As Palo Alto prepares to launch its long-awaited Residential Parking Permit Program, people who live in the congested downtown neighborhoods are almost evenly split about the ambitious effort, which would require drivers to buy permits to park on residential streets.
The results of a survey that the city conducted in recent months in the affected downtown area shows that the permit program remains a controversial and polarizing topic.
Of the 1,417 survey responders (about 32 percent of those who received it), 708 said they favor the program and 709 said they are opposed. Much of the opposition comes from the southern tip of the downtown area, a section south of Lincoln Avenue and east of Bryant Street.
Because these residents live farthest from the commercial core and are thus less affected by commuters' vehicles parking in front of their homes, they were unsurprisingly less keen on paying for permits to park in front of their own homes. When this section of downtown is omitted from the permit program, as staff is now proposing to do, support for the parking program enjoys a slight edge over opposition, with 643 responders saying they are in favor (53 percent) and 571 responders saying they are against it (47 percent).
The survey results suggest that approving the new program will be a politically thorny endeavor for the City Council, which has been fielding requests for such a program from Downtown North and Professorville residents for more than three years. Residents from both neighborhoods have complained about the streets near their homes getting completely taken over by employees' vehicles every day. A prior proposal, which considered only a section of Professorville for a pilot permit program, fizzled in 2012 after a section of the neighborhood came out in opposition and the council agreed that the program should be broader and more comprehensive.
The new program is far more ambitious in scope. Even with the recently revised boundaries, it would still encompass most of downtown, from Alma Street in the west to Guinda in the east and from Palo Alto Avenue in the north to Lincoln Avenue in the south (initially, the program was to extend all the way to Embarcadero). A product of about a year of work between planning staff and a committee of stakeholders from downtown businesses and neighborhoods, it would operate in two phases.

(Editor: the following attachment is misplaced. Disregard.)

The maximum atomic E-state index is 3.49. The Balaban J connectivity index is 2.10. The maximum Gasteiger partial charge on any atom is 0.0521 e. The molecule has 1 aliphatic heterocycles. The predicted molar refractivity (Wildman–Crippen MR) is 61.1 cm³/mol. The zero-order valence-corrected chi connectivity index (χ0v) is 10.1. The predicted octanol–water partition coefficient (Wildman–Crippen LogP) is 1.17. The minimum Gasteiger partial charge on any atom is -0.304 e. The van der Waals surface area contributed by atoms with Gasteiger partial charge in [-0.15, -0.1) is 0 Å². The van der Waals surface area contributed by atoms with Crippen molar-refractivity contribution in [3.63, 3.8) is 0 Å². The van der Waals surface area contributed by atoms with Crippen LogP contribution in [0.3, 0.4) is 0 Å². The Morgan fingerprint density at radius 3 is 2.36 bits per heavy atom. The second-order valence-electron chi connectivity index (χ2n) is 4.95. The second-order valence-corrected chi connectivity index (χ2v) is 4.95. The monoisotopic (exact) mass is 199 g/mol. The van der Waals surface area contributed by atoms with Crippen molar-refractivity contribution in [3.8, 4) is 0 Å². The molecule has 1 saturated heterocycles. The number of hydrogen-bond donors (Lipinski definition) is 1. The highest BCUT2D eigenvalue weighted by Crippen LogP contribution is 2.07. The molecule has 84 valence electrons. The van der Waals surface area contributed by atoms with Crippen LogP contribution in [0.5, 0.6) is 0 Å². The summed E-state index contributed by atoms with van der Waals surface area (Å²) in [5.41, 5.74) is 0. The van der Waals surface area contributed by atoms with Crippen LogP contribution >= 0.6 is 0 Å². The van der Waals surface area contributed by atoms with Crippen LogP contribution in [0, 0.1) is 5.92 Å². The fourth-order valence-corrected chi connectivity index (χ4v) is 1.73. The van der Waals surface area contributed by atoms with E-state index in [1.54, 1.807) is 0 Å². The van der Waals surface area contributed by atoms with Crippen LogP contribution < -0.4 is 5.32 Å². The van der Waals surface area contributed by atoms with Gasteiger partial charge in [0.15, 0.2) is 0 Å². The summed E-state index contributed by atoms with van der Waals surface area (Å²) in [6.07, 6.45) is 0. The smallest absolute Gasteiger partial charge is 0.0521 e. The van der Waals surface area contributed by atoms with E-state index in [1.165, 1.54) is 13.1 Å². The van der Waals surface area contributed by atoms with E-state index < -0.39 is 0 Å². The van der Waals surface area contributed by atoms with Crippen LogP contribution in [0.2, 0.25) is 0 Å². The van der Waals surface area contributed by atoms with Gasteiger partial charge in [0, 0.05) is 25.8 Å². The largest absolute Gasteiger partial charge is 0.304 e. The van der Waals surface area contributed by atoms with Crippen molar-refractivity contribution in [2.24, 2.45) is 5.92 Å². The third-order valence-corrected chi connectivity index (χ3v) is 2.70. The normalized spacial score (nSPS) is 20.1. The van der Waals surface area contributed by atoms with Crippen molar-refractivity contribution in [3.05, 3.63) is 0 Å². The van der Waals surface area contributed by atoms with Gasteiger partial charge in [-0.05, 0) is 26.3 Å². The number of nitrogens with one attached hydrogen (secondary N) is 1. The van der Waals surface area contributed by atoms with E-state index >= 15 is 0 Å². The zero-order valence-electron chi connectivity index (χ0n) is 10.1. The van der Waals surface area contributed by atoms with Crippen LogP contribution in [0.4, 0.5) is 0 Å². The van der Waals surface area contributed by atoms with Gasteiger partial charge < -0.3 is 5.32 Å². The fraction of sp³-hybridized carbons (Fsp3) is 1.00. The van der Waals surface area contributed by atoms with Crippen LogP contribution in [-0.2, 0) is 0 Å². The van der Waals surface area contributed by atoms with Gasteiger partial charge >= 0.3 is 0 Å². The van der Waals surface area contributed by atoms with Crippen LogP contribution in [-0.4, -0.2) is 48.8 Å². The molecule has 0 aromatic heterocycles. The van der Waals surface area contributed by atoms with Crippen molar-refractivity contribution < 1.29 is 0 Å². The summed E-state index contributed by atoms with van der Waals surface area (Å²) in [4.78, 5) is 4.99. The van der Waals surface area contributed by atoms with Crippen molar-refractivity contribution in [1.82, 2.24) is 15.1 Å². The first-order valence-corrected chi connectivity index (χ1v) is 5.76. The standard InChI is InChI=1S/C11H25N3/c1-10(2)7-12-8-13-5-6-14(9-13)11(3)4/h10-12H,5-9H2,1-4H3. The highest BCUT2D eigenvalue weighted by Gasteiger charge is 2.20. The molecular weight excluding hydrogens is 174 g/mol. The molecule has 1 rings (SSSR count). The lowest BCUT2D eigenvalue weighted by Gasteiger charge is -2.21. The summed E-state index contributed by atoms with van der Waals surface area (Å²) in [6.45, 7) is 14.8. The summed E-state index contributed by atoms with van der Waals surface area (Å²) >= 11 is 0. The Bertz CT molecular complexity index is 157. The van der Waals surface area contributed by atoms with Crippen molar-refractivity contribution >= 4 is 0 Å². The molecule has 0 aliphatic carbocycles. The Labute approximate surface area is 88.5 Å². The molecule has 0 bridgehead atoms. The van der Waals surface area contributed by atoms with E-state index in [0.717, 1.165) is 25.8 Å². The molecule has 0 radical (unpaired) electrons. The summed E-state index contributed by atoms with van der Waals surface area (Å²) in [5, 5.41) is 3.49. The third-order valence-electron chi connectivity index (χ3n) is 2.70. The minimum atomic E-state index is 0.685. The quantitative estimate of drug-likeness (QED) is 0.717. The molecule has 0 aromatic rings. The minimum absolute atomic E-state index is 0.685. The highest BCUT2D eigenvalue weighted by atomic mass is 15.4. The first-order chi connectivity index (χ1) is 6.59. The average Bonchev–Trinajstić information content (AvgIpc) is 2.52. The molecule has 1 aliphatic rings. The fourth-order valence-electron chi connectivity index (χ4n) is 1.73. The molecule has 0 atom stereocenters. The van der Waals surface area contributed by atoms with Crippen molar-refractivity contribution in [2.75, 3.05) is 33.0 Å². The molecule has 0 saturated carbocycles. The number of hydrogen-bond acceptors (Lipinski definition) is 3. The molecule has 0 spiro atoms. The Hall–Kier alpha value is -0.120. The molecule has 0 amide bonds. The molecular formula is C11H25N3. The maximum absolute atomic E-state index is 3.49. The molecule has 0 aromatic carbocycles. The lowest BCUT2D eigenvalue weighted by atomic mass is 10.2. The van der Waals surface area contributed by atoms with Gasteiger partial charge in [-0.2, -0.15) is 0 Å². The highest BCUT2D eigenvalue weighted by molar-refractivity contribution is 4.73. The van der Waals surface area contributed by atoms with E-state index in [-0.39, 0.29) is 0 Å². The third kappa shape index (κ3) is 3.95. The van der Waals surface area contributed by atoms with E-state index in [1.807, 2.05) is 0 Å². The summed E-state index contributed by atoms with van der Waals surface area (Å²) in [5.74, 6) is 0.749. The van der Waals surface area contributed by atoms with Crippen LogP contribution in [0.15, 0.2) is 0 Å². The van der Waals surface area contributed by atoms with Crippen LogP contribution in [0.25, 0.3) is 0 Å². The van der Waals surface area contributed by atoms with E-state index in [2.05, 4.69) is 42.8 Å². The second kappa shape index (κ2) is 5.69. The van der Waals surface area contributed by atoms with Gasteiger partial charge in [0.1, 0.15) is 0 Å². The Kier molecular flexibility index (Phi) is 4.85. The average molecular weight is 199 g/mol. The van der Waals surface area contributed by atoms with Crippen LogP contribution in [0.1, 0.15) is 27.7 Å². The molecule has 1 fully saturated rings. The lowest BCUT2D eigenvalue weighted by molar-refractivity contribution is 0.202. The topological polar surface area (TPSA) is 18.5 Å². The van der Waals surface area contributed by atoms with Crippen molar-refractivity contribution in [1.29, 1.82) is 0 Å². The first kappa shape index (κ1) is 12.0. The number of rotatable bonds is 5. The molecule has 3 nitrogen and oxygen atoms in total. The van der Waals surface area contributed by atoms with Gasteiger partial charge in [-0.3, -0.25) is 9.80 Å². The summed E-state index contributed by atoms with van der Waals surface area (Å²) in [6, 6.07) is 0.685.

In the first phase, which would last six months, the city would provide permits to any downtown employee and resident who wants one. The goal is to collect data about who actually parks in the downtown neighborhoods. By restricting parking permits to downtown employees and residents, the city would seek to prohibit others from taking up downtown parking spots, including Caltrain riders who don't wish to pay the Caltrain parking lot fee; Stanford University students and faculty who park for free in the neighborhoods and then bike to the university; and employees of the Palo Alto Medical Foundation and Town and Country Village.
Currently, many employees choose not to pay for parking-garage permits by leaving their cars in residential neighborhoods. Unlike the streets in the commercial core, the residential blocks in Professorville and Downtown North don't have time restrictions, allowing employees and train commuters to park for the entire day for free.
Residents in the first phase would get parking permits for free. Downtown employees would have to pay $233 for permits. Low-income service employees would pay a lower fee of $50.
In the second phase of the permit program, which would last a year, the city would set a cap on the number of permits issued and modify the permits so that each would be dedicated to a specific block. Residents would be able to buy up to four permits per address, with the first one free and additional ones for $50 each. Rates would remain the same for employees: $466 annually for standard permits and $100 for low-income employees. The standard rate is equivalent to what it costs to buy a permit for downtown garages, according to staff.
Jessica Sullivan, the city's parking manager, said staff will present the program to the City Council for approval on Dec. 1. If things go as planned, the city will begin setting up a system for selling permits online and enforcing the parking restrictions early next year. Enforcement under the tentative timeline will begin in early April, Sullivan said.